ZFS Storage Appliance and Exadata

I’ve been playing around on our ZFS storage appliance – as expected setting up an NFS share via Direct NFS for use with RMAN backup pieces was very straight forward.

First of all, I used the BUI (Browser User Interface) to create a new share on the ZFS unit. The share is actually created independently of the protocol you plan to access it with, so it gives us some flexibility to interact with this share via NFS, but also FTP and Samba among others.

ZFS Create Share

Next up, we want to mount that share on the Exadata server. I’m going to use Oracle Direct NFS to maximise performance so I had to relink the RDBMS home with the dnfs_on option in order to enable that –

[oracle@dm01dbadm01 ~]$ cd $ORACLE_HOME/rdbms/lib
[oracle@dm01dbadm01 lib]$ make -f ins_rdbms.mk ipc_rds ioracle dnfs_on

Then I create the dNFS configuration file –

vi /u01/app/oracle/product/11.2.0.4/dbhome_1/dbs/oranfstab

server: zfs
local:
path:
export: /export/ExadataBackup
mount: /mnt/ExadataBackup

We need to mount that via the kernel NFS too, so we create an entry in /etc/fstab –

:/export/ExadataBackup /mnt/ExadataBackup nfs rw 0 0

Different NFS options are recommended for certain files, but we’re going with a basic configuration here. Check MOS for recommendations depending on what files you’re working with.

That’s it, mount up the file system and we’re ready to start using it.

mount /mnt/ExadataBackup

I tested it by starting an RMAN database backup –

run{
allocate channel c1 device type disk format '/mnt/ExadataBackup/%U';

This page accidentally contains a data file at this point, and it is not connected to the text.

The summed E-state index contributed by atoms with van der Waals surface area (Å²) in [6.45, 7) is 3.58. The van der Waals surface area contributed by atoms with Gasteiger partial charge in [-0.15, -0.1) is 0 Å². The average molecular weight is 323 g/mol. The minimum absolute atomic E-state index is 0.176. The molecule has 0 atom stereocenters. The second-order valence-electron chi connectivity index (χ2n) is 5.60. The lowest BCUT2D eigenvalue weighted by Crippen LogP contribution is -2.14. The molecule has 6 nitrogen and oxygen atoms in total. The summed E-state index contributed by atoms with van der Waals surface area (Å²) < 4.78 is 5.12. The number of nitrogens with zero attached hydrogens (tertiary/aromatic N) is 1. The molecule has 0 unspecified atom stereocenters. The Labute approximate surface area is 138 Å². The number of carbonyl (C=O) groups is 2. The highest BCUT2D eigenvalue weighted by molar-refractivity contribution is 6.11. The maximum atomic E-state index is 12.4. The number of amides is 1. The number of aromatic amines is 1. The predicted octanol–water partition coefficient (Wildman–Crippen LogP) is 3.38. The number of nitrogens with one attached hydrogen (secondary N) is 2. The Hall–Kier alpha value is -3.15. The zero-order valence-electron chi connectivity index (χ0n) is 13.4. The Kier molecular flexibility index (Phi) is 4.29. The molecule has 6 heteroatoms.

allocate channel c2 device type disk format '/mnt/ExadataBackup/%U';
allocate channel c3 device type disk format '/mnt/ExadataBackup/%U';
allocate channel c4 device type disk format '/mnt/ExadataBackup/%U';
backup as compressed backupset database;
}

You can see I chose to use multiple channels in order to put a little bit of load onto the disks.

We can see our backup running in one of the many dNFS dynamic performance views –

If you head back to the BUI at this point, there are a few features which you can use to see the workload on the ZFS unit while the backup is running.

I first looked at the “Status” overview –

ZFS Status

But the unit has a much more powerful “Analytics” section which can be used to build up custom worksheets showing the performance metrics we’re interested in. Here I chose a simple configuration showing us our NFS operations and an overview of the disk utilisation (click for a closer look).

These metrics can be broken down by share, so if we’re interested in seeing which shares are using the most resources we can get that information at the click of a button.

Of course, ZFS also ties nicely into Oracle Cloud Control 12c –

The ZFS Storage Appliance gives us a really great way to expand the local storage available on Exadata servers for things such as RMAN backups and application generated data. But the fact that the shares can be accessed via multiple protocols out of the box makes the ZFS a great “gateway” between our Linux and Windows network environments.

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